A horse race is a competition in which horses are driven by jockeys to the finish line on a designated course, usually around an oval or rectangular track. If the horse crosses the finish line first, it receives a certain amount of prize money. If no one finishes first, the winner is determined by a photo finish.
The first documented horse race was held in 1651 in France as the result of a wager between two noblemen. By the time of Louis XIV (reigned 1643-1715), horse racing was firmly established as an industry that depended on betting, with rules and regulations created based on age, sex, birthplace and previous performance to determine eligibility for races.
By the mid-18th century, demands for more public races led to a wide variety of events and rulebooks. For instance, a race may be a stakes race in which the owner must pay a fee for nominating, maintaining eligibility, entering and starting; to which the track adds a set amount of prize money to make up the total purse. Alternatively, a race may be considered an open event in which the owner pays no fees but must meet minimum requirements to compete.
While many races still adhere to a traditional format, technological advances have made horse racing more scientific than ever before. For example, thermal imaging cameras help monitor the safety and health of a horse after a race; MRI scanners, X-rays and endoscopes allow veterinarians to diagnose and treat minor or major injuries; and 3D printing can produce casts and splints for injured or ill horses.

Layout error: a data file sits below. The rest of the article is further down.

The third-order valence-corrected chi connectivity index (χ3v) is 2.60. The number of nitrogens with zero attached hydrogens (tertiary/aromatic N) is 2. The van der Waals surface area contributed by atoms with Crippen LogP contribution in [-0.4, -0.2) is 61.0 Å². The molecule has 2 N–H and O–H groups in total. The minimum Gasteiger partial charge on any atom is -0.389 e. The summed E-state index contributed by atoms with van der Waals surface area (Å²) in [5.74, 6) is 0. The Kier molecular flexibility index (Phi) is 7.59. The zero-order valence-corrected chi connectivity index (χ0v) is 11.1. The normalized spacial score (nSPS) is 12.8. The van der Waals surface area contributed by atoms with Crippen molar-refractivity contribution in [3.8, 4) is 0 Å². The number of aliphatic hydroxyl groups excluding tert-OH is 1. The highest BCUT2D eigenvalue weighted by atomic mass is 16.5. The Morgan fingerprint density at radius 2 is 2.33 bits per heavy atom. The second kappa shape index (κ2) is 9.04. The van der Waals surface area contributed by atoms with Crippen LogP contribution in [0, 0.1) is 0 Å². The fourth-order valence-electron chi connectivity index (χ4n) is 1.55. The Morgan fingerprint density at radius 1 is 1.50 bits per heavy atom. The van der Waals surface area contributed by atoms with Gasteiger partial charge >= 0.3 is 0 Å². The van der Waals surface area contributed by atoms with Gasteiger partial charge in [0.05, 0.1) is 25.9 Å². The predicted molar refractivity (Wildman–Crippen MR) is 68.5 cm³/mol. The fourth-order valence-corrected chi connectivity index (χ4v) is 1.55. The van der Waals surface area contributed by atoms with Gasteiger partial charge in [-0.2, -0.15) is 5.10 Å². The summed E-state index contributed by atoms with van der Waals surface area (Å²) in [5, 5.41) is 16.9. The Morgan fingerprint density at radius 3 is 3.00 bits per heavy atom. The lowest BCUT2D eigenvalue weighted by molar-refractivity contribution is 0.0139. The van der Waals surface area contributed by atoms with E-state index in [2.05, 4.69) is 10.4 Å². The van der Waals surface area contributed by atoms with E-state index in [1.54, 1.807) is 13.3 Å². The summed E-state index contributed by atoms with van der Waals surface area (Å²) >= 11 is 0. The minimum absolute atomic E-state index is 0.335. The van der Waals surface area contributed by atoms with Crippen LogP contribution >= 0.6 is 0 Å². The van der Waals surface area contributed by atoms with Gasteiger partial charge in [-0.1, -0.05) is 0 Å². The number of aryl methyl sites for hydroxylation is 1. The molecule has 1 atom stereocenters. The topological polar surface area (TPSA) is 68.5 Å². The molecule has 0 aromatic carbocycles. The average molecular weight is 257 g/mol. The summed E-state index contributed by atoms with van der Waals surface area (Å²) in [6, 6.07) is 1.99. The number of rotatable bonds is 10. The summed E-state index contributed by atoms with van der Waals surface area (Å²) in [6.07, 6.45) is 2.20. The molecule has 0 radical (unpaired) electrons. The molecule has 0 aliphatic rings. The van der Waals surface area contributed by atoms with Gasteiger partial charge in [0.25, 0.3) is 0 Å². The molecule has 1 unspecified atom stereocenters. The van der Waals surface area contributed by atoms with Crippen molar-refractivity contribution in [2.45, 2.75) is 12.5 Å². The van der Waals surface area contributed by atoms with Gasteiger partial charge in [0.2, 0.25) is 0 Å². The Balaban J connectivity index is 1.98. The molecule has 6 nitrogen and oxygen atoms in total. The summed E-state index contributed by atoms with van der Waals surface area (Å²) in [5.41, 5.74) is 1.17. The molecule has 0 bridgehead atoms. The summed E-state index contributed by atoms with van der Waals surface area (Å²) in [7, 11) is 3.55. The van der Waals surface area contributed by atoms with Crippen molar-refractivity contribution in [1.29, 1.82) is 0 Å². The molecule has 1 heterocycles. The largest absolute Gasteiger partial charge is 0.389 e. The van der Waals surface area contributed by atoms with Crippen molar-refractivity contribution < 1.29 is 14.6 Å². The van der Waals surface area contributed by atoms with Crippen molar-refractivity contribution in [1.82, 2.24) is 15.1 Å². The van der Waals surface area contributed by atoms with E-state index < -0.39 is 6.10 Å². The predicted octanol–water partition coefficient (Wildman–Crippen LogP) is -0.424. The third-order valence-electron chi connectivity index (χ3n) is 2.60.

A thoroughbred is a breed of race horse that is characterized by its size, speed and endurance. The word “stretch” is often used to describe the length of stride of a thoroughbred. In general, a thoroughbred with longer strides will be faster than a shorter-striding horse.
When a horse loses its balance or staggers during a race, it is said to have fallen. A fall can be caused by an unbalanced rider, a slippery surface, bad weather, a misstep or even a faulty stirrup. A horse that falls can also be disqualified if it interferes with another competitor.
A horse that wins a large number of races over a short period of time is considered a champion. Traditionally, champions have been male and female horses that have won three of the American Triple Crown races—the Belmont Stakes (1867), Preakness Stakes (1873) and Kentucky Derby (1975). Only 13 horses have achieved this prestigious feat in the United States. Other countries have their own series of classic races, but these do not include the Triple Crown.